How A Vacation Can Save Your Life

I think there is something about American culture that decides that we need to constantly move or we will die like a shark. Day to day life consists of work, home, sleep. All with little to no time (or money) to get out and enjoy life. We are told from a young age that getting a good job and work is one of (if not the most) important things we will ever accomplish. Along with that comes a numbness brought on by stress. We never stop to truly appreciate our lives because we are so busy wishing for just a quiet moment.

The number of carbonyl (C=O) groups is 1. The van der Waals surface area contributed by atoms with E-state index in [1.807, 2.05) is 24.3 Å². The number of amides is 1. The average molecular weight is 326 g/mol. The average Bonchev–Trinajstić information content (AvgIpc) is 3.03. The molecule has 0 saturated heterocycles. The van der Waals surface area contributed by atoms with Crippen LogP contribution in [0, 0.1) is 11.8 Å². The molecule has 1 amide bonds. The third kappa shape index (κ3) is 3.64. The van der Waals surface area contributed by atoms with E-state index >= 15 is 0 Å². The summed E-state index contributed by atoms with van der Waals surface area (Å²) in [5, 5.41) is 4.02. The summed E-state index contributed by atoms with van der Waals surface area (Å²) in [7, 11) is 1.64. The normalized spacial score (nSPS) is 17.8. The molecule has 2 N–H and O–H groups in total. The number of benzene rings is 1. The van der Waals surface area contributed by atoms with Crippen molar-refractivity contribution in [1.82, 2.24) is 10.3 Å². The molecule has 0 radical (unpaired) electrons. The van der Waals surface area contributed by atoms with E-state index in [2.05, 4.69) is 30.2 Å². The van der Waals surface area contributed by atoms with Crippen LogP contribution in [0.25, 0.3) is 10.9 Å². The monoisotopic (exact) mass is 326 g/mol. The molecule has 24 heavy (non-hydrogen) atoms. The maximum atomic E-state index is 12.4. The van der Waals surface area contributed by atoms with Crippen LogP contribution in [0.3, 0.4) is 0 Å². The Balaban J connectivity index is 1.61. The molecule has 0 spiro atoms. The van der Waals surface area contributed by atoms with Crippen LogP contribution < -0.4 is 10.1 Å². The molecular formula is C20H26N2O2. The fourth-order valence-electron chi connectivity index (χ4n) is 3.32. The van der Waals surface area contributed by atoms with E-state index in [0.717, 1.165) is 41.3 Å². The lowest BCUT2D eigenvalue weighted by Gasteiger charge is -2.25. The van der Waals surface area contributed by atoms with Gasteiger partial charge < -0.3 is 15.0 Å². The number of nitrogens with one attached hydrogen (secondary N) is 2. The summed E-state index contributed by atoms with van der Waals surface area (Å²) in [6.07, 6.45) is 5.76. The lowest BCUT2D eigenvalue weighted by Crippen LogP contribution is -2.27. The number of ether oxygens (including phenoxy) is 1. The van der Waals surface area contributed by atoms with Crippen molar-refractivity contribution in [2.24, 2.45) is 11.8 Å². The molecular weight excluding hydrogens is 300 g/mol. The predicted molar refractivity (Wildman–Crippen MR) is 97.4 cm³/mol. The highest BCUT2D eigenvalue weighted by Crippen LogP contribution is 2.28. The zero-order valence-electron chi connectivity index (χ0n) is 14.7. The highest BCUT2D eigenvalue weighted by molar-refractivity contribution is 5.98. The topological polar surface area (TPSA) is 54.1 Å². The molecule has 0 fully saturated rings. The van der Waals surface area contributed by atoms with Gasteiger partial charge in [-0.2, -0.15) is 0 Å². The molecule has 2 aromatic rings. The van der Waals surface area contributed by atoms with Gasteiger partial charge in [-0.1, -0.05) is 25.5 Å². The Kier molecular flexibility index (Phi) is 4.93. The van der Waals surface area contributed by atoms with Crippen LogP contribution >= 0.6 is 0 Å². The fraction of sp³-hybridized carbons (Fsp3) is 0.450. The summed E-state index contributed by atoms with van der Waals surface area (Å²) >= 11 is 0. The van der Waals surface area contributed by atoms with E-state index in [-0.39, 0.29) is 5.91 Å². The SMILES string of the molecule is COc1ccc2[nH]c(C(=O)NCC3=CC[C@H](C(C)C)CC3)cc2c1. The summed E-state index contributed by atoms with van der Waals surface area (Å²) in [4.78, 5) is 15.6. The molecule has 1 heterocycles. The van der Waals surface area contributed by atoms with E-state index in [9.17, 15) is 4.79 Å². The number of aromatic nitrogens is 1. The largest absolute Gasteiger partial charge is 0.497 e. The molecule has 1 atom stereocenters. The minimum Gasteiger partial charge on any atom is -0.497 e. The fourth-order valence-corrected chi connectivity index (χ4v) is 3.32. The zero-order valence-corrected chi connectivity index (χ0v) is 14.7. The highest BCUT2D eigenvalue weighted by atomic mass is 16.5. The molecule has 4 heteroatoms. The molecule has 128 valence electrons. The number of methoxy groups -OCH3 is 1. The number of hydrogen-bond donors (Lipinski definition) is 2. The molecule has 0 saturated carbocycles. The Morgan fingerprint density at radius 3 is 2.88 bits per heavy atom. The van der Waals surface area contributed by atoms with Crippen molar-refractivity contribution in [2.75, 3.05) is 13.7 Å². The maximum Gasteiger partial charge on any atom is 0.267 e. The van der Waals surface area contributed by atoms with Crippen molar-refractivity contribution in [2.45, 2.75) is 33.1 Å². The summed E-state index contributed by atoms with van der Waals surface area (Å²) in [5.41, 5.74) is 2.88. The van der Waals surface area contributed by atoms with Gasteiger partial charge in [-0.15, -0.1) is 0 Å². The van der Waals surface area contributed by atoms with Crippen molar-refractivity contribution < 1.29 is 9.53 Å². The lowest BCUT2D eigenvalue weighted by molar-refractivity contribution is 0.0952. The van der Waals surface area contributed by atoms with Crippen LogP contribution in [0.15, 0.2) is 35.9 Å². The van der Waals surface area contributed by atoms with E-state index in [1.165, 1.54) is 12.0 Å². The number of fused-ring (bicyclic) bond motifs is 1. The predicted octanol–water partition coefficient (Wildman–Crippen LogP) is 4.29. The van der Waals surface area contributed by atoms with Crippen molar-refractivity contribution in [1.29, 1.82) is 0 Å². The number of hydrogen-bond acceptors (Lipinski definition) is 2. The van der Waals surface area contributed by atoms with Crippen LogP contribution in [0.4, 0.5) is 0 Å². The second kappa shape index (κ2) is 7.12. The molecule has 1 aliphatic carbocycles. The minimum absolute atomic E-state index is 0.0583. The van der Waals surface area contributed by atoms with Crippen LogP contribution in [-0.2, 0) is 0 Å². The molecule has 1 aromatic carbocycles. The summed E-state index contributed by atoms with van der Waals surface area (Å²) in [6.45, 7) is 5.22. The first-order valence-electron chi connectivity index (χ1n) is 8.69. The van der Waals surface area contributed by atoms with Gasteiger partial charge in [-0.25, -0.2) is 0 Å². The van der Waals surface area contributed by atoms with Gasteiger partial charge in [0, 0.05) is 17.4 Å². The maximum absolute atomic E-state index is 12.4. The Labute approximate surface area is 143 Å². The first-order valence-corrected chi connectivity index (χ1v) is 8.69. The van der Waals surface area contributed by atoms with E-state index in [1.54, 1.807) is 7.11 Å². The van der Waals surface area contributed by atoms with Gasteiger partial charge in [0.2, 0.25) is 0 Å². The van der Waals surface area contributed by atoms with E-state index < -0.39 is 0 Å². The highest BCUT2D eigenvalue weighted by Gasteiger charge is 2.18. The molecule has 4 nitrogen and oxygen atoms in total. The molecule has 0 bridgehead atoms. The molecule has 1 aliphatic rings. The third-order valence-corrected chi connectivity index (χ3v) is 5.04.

And that is where a vacation can save your life. Over the Memorial Day weekend my wife and I (sans the little one) joined six of our friends to rent a lake house up in Canandaigua Lake in New York. Since my daughter was born, my wife and I have had very little time away from home and time to ourselves to reconnect. We were both extremely excited to get away, even if it was just for a few short days. So, early Friday morning, my wife, one of our friends, and I drove up. The ride itself was unusually beautiful. We drove through the giant rolling mountains of Pennsylvania and finally into New York state, which we eagerly looked on to the wineries and scanned the landscape to get our glimpse of the lake. We waited and held our breath over every hill in anticipation. We were all giddy with excitement when we saw it. But that didn’t prepare us for the lake house.